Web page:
The Book Club

The original Barrister’s Book Chamber

A new book shop opened in town just before Christmas last year ‘The Barrister’s Bookchamber’ https://barristersbookchamber.com/   This shop has a very interesting, unique and Dickensian style.  It sells all kinds of books: antique, vintage, used, old, secondhand, paperbacks, hardbacks, fact and fiction in fact you name it and they probably have a copy of it… yes, even ‘Fly Fishing’ by J R Hartley.

The shop is Angela Rowntree’s baby, a barrister herself, who wanted to recreate the feel of a genuine Victorian barrister’s chamber just like her own used to be.  

The opening of the new establishment was a Dickensian affair too with Ebenezer Scrooge ‘greeting’ the constant stream of intrigued townsfolk.  All books very reasonably priced so a purchase had to be made.  I knew my son would love the very old and battered copy of ‘A Christmas Carol’.

Ebenezer Scrooge at the opening of the original book shop

The look of the shop has been very thoughtfully put together and the atmosphere is cosy, warm and inviting – particularly as it has a tea room which sells the most amazing cakes.  The urge to sit a while to stay and read is irresistible.

A search on Facebook found their page and very quickly the Bookchamber was posting about writing and poetry workshops, children’s book-themed parties, as well as guest author events and eventually the announcement that the Barrister’s Bookchamber was to start its own Book Club.  First meeting to be held early in the New Year. Was I interested? Yes, I was.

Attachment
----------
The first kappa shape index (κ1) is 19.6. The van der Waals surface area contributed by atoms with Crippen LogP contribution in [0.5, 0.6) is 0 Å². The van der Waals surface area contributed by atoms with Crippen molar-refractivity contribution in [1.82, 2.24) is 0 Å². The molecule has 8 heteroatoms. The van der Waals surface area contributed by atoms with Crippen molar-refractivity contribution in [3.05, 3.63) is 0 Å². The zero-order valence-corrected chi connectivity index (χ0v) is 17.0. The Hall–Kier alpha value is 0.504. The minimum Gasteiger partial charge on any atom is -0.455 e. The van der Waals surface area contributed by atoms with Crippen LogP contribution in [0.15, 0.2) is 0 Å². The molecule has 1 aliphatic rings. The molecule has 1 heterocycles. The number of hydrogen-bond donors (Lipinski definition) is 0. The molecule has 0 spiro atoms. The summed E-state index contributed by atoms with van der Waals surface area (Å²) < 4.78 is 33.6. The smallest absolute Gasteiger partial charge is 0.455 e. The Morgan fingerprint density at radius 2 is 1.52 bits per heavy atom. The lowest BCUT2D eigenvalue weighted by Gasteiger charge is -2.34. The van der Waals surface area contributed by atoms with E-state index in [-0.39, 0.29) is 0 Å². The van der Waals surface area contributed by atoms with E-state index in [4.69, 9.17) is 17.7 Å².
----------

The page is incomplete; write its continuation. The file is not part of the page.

An all-female group (although a man has subsequently joined us) turned up from diverse backgrounds and with varied tastes in literature.  Introductions over, the first book was chosen ‘The Collector’ by John Fowles.  I think it would be safe to say that the following month, the group was fairly evenly split on their appraisal of the book, it was a bit – Marmite!  We have just had our August meeting to discuss ‘1984’ by George Orwell – it turned into a lively, political debate with some incredible insights and comparisons.  In between we have read Oscar Wilde, Gail Honeyman, Clare Douglas, Fiona Barton and Marian Keyes – an eclectic selection.  I think the only book we have unanimously enjoyed together is ‘Eleanor Oliphant is Completely Fine’ by Gail Honeyman, which seems to be every book club’s read of the moment.

It was as we discussed the latter that I came clean and confessed that I had not actually read the book but that I  had listened to it on ‘Audible’ https://www.audible.co.uk/ Audible is a guilty pleasure of mine, it means I can ‘get lost’ without having to sit down or go to bed!  I can walk for miles, do the ironing, clean the bathroom, cook, bake – enjoy two pleasures at the same time!  I had expected hands to be thrown up in horror but they weren’t, in fact it was no big deal.  Don’t misunderstand me, I do love ‘actual books’ and I do read ‘actual books’ but ever since childhood, I have loved being read to and enjoy just… listening.

The Book Club has introduced me to new people, new books, new views and even new friends… and a shop full of amazing books, which I can either listen to or read.

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